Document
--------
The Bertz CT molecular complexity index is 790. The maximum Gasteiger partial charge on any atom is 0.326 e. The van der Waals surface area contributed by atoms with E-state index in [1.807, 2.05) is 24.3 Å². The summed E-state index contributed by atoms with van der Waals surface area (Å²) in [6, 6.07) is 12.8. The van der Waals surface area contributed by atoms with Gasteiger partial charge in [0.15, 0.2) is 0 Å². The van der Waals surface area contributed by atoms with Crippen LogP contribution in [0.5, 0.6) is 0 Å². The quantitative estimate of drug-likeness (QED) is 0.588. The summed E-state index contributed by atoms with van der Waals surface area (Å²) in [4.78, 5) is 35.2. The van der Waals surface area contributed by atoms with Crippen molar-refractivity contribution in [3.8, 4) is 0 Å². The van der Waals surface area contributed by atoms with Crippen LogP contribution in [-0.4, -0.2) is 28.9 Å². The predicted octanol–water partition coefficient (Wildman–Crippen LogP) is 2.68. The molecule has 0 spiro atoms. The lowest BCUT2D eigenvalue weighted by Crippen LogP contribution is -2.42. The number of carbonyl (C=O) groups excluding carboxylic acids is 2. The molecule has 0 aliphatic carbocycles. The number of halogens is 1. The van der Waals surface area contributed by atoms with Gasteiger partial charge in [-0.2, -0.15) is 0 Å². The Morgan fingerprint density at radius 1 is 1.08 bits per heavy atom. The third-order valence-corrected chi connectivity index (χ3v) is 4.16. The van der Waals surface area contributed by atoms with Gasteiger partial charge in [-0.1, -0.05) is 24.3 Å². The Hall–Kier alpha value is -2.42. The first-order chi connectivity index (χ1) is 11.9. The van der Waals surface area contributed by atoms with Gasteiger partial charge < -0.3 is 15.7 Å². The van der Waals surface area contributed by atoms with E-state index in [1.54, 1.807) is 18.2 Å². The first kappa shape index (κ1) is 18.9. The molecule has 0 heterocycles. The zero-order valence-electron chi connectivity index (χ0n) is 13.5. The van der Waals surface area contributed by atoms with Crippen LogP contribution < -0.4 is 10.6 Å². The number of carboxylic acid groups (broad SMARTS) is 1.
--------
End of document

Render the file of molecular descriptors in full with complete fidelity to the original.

The Bertz CT molecular complexity index is 790. The maximum Gasteiger partial charge on any atom is 0.326 e. The van der Waals surface area contributed by atoms with E-state index in [1.807, 2.05) is 24.3 Å². The summed E-state index contributed by atoms with van der Waals surface area (Å²) in [6, 6.07) is 12.8. The van der Waals surface area contributed by atoms with Gasteiger partial charge in [0.15, 0.2) is 0 Å². The van der Waals surface area contributed by atoms with Crippen LogP contribution in [0.5, 0.6) is 0 Å². The quantitative estimate of drug-likeness (QED) is 0.588. The summed E-state index contributed by atoms with van der Waals surface area (Å²) in [4.78, 5) is 35.2. The van der Waals surface area contributed by atoms with Crippen molar-refractivity contribution in [3.8, 4) is 0 Å². The van der Waals surface area contributed by atoms with Crippen LogP contribution in [-0.4, -0.2) is 28.9 Å². The predicted octanol–water partition coefficient (Wildman–Crippen LogP) is 2.68. The molecule has 0 spiro atoms. The lowest BCUT2D eigenvalue weighted by Crippen LogP contribution is -2.42. The number of carbonyl (C=O) groups excluding carboxylic acids is 2. The molecule has 0 aliphatic carbocycles. The number of halogens is 1. The van der Waals surface area contributed by atoms with Gasteiger partial charge in [-0.2, -0.15) is 0 Å². The Morgan fingerprint density at radius 1 is 1.08 bits per heavy atom. The third-order valence-corrected chi connectivity index (χ3v) is 4.16. The van der Waals surface area contributed by atoms with Gasteiger partial charge in [-0.1, -0.05) is 24.3 Å². The Hall–Kier alpha value is -2.42. The first-order chi connectivity index (χ1) is 11.9. The van der Waals surface area contributed by atoms with Gasteiger partial charge < -0.3 is 15.7 Å². The van der Waals surface area contributed by atoms with E-state index in [1.54, 1.807) is 18.2 Å². The first kappa shape index (κ1) is 18.9. The molecule has 0 heterocycles. The zero-order valence-electron chi connectivity index (χ0n) is 13.5. The van der Waals surface area contributed by atoms with Crippen LogP contribution < -0.4 is 10.6 Å². The number of carboxylic acid groups (broad SMARTS) is 1.